Chinese real estate is still immersed in an implosion that seems under control, but which increasingly runs the risk of derailing the economy. Developers and construction companies, in an attempt to obtain liquidity, are resorting to offers and discounts that threaten generate a domino effect in Chinese housing. Against this backdrop, housing prices in China fell in October at the fastest rate in eight years. Specifically, the decrease was 0.4%, a figure that seems small, but which belongs to the inter-monthly data (from one month to the next).
New home prices in China’s main cities fell in October for the fourth consecutive month, correcting 0.4% compared to the previous month, according to official data published today, representing the largest decline since February 2015 due to the real estate crisis. If this monthly figure is annualized, the drop in housing would already be close to 5%. The largest real estate market in the world is in the midst of a correction.
“The lackluster property price data reflects a fluctuating housing market, but it is also result of large discounts offered by developers and local governments“, indicated the director of the specialized consulting firm E-house China, Yan Yuejin, quoted by the Hong Kong newspaper South China Morning Post.
This indicator published by the National Statistics Office (ONE) adds to the one released yesterday, which points to a 9.3% year-on-year drop in investment destined for real estate development in the first ten months of the year.
This drop adds to the evidence of a persistent real estate crisis, after this week’s official figures have shown a contraction in sales and a deepening of the fall in real estate investment. The new stimulus measures implemented in the main cities seem to have done little to reverse the correction of the sector, which is hindering China’s economic recovery, the agency says. Bloomberg.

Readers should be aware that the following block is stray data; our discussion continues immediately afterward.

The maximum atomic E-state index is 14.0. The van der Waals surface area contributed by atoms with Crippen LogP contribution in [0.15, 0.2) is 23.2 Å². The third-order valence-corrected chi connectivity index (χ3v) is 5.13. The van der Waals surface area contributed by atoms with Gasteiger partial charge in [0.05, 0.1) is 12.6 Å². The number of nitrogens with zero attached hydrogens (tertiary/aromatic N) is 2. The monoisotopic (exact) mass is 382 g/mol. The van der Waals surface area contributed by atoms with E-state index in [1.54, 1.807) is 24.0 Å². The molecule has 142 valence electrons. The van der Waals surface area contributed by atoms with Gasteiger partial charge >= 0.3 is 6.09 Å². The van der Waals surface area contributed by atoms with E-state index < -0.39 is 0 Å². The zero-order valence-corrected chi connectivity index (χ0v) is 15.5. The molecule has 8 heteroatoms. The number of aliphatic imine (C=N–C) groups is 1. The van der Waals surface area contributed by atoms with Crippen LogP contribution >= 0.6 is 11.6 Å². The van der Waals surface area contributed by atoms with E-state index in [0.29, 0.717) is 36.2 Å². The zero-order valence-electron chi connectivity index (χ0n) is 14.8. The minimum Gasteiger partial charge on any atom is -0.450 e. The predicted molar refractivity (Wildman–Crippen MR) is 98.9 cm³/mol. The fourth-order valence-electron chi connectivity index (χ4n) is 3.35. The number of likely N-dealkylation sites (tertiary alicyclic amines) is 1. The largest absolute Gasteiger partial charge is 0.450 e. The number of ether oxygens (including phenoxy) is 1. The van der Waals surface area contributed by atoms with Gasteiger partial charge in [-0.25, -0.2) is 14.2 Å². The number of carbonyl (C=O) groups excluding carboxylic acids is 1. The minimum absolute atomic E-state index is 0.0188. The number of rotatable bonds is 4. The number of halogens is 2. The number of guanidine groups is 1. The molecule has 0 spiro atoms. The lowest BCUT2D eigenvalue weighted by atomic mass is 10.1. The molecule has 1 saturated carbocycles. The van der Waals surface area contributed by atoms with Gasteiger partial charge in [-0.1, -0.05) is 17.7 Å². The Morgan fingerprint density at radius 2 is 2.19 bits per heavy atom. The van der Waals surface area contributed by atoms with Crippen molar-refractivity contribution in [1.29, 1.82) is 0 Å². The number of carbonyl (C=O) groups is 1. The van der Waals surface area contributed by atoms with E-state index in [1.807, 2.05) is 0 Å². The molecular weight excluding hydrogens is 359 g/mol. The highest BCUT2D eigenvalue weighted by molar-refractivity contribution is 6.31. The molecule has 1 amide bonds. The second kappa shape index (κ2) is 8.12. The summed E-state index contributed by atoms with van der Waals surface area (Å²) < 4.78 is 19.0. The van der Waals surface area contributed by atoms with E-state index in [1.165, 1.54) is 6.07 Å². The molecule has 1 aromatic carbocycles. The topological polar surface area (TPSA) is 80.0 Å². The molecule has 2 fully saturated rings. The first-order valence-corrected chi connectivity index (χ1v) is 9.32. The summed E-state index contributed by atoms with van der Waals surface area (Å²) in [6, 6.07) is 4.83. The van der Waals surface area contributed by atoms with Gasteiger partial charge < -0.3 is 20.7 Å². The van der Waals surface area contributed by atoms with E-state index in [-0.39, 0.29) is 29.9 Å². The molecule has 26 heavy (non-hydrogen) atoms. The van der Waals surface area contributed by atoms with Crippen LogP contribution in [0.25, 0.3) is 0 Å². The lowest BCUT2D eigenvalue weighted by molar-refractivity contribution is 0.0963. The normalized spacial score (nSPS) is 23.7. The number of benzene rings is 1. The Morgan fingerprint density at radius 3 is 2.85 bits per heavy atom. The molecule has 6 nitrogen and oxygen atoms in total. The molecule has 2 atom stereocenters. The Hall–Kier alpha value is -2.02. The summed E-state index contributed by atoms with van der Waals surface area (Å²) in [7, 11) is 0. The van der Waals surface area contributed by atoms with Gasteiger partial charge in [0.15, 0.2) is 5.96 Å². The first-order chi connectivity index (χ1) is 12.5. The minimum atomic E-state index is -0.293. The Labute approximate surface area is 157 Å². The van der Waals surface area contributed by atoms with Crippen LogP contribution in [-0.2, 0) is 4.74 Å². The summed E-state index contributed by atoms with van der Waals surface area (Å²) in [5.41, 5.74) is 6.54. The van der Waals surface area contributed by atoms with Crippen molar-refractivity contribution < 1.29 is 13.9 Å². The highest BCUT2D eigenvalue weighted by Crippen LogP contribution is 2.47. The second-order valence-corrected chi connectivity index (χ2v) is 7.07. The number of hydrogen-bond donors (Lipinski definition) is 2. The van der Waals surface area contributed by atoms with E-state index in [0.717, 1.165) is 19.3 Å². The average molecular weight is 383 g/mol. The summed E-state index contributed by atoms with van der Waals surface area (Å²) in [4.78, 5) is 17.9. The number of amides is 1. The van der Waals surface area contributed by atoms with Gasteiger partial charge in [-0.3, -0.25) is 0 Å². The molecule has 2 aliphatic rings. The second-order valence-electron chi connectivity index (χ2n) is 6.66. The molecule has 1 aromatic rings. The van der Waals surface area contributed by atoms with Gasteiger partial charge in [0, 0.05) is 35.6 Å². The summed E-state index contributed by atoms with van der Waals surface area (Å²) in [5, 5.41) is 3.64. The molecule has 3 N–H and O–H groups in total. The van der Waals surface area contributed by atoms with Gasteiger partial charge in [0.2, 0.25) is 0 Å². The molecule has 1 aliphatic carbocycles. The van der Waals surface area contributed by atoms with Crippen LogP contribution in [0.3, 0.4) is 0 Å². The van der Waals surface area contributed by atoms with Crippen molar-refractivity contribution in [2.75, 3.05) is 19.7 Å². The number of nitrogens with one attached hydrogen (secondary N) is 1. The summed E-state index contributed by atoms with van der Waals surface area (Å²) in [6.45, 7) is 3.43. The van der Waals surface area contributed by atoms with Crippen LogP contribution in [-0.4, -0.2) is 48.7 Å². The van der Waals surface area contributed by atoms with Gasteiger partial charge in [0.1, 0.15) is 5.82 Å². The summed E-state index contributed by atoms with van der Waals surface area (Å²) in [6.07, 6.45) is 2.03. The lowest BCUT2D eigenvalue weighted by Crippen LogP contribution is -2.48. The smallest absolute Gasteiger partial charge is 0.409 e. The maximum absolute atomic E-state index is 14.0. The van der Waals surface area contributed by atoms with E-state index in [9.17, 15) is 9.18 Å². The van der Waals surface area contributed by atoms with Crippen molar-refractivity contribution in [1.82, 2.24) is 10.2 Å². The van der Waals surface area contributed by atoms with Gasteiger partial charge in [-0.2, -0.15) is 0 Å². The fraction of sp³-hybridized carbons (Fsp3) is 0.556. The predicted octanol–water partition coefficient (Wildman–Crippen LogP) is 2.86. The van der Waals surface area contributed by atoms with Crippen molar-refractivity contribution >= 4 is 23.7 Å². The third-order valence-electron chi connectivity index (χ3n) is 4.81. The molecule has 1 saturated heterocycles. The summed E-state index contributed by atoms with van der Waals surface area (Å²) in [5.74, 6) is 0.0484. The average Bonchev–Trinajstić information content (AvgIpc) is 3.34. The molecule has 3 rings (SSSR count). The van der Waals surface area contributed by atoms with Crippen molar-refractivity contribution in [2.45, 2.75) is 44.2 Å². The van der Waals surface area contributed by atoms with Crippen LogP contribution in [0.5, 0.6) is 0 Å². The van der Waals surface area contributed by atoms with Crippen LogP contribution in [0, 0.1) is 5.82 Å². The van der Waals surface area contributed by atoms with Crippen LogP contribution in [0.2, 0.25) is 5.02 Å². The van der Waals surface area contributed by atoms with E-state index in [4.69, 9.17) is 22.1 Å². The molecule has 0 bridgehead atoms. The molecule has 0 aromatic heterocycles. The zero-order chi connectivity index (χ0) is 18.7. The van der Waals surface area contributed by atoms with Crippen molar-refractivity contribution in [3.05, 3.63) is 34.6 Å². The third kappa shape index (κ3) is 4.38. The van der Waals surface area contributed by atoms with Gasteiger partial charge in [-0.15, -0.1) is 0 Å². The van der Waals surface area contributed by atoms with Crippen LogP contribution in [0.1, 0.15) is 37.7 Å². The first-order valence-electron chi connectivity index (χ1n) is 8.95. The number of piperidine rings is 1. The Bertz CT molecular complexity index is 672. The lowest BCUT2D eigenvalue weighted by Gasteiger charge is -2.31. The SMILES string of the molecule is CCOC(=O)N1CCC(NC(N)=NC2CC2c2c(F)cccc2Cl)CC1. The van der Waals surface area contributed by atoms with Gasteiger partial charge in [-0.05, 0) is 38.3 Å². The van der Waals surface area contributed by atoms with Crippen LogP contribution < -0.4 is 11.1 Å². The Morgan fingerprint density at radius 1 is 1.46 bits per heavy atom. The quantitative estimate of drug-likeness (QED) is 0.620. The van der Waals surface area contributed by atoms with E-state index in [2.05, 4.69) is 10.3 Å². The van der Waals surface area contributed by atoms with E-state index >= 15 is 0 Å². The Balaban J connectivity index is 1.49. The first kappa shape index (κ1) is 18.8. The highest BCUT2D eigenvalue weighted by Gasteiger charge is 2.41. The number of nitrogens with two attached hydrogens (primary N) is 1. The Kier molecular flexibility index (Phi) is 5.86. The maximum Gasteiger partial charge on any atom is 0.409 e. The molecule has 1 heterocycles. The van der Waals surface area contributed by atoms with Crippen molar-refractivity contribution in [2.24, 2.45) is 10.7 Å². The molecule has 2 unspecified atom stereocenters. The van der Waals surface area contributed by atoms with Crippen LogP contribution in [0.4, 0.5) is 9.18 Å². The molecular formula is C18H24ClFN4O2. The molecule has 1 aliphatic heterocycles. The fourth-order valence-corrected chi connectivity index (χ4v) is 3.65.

The mirage of recovery
The housing market’s brief rebound earlier this year after China’s post-Covid reopening “turned out to be short-lived,” says Chen Wenjing, associate director of research at China Index Holdings. “Homebuyers are deterred by falling incomes and uncertain housing market prospects.”
Prices have also fallen 0.58% in the secondary market, the biggest decline since October 2014. In the latest measure to support the real estate sector, Beijing is planning to provide at least 1 trillion yuan (135 billion euros) of low-cost financing for affordable housing and small town renewal programs, Bloomberg News reported this week.
Although the details of the new plan are still unclear, some economists say it may be less effective than previous efforts. The new programs would be implemented primarily in some of the largest metropolitan areas, outside of the lower-tier cities where the crisis is most severe.
The real estate crisis is contagious
China’s real estate crisis has affected many of the largest developers, who have been struggling to pay off their debts and complete projects since the credit crisis hit three years ago. China Vanke, one of the few remaining investment-grade construction companies in the country, has seen its dollar bonds fall in recent weeks following the default of industrial giant Country Garden Holdings. Although Vanke seemed solvent and out of danger, the contagion of the crisis has meant that local authorities have had to come out with unusually strong support from the local government.
“The housing decline remains the biggest hurdle amid growing credit risk among developers,” Larry Hu, head of China economics at Macquarie Group, said in a note this week.
Housing prices still have a way down. Nomura, a Japanese investment bank, estimates that There are still about 20 million homes sold off plan that have not been built or whose completion is being delayed, also pointing to a financing gap of about 3.2 trillion yuan (440.82 billion dollars, 406.634 million euros) to complete these developments.
One of the big slowdown factors for the Chinese economy is the crisis in the real estate sector, whose weight on the national GDP -adding indirect factors- is estimated at around 30%according to Capital Economics.